I attended the funeral of a grandfather last night; an elderly man who was ill for some time. A few months ago he said goodbye to his wife of many years, his ‘ole doll’ as his granddaughter said. I didn’t know this man, nor his wife, but I do know his granddaughter. As I entered the funeral home I spotted her and duly sympathised, before going to the top of the funeral home to further sympathise with his adult children.
I knew he had had a large family but I’d not appreciated what large really looks like. I myself have four children and know of friends with five, which is what I’d consider large. As I shook hands with his many daughters I then saw lined up his many sons, all suited up for the occasions. I’m not sure the total number of children, but certainly more than ten. As I walked away I wondered about this man I never knew.
All too often we look at the elderly and do not see past their fragility, light frame, wrinkled skin and hair that has lost it’s colour. We forget the life they lived. This man must have had the heart of a lion. He and his wife, had reared a very large family, working hard outside and inside the home. What stories his children must have shared as they bid him adieu? How proud he must have been if he had been able to see his life’s work gathered together to see him off. A long life, lived to the full.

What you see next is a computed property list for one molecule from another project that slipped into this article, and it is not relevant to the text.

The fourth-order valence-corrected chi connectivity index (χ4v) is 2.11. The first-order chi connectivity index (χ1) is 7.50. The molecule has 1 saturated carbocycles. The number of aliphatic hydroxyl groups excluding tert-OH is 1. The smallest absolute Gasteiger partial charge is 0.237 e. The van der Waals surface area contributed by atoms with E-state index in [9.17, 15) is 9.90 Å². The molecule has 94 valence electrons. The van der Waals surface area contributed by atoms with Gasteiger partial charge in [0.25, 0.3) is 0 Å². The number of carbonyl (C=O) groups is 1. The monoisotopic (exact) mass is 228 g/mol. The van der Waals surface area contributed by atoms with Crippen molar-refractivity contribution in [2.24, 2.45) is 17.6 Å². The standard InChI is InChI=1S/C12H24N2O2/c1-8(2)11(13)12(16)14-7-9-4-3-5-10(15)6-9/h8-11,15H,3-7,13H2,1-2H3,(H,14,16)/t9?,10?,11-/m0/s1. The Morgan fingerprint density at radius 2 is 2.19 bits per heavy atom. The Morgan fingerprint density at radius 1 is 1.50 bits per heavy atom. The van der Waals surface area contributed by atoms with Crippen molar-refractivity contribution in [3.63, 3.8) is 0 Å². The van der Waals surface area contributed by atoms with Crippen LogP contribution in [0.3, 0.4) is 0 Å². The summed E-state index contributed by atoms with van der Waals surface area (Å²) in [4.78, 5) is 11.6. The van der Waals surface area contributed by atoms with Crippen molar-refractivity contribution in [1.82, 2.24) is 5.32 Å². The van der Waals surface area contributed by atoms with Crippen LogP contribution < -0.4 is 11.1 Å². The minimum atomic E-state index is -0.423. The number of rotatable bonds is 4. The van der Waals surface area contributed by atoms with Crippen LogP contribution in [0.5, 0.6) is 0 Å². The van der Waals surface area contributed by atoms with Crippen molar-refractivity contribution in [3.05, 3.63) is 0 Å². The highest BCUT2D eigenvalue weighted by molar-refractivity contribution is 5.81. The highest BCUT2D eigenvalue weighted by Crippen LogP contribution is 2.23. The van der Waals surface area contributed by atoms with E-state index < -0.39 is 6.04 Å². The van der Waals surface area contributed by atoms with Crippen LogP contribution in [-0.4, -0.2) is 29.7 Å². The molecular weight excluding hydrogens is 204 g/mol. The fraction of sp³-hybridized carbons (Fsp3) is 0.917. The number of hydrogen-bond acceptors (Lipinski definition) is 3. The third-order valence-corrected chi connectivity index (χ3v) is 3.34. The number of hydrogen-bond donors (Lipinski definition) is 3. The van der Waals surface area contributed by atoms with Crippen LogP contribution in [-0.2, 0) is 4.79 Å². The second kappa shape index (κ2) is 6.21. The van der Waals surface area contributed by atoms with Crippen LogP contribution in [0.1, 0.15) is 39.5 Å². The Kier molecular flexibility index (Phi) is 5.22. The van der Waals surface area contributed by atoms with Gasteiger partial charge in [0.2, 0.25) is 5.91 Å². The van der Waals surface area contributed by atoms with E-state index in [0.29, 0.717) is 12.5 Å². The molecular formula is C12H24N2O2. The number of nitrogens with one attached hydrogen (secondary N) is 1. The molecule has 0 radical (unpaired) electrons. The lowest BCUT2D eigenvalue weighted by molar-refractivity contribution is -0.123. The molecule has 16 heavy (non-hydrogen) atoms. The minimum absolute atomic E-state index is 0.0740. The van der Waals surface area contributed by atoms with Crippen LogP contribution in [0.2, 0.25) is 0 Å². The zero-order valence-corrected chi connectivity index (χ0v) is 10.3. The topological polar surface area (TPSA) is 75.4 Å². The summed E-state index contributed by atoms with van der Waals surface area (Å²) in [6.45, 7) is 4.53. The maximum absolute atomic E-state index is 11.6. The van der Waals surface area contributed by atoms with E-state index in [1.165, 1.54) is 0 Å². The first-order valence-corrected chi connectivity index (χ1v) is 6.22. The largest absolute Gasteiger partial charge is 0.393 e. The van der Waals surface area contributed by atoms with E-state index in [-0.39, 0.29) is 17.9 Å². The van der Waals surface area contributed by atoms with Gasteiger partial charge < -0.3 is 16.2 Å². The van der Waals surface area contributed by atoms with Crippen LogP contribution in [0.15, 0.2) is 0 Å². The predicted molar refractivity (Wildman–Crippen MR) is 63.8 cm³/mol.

As I walked away I began to rethink what I had done that evening. I had come to offer my sympathies to his granddaughter, but I had gone away having paid my respects to this gentleman. A man who left a large legacy in his wake. Not money or property, but a big family, who will continue to be influenced by him despite his absence.
A thought came to my mind of an elderly lady I nursed once. She had the heartiest cigarette fueled laugh. One of the nurses on the ward was pregnant with her fifth child and when this lady discovered that fact she laughed out loud saying, ‘Jesus love, would you ever relax, surely you’ve done enough for your country now’.
As I sit here typing I think, ‘Fair play to you Jack, you and your ‘ole doll’, certainly have done enough for your country’. I came to offer your family my sympathies, I left having paid my respect.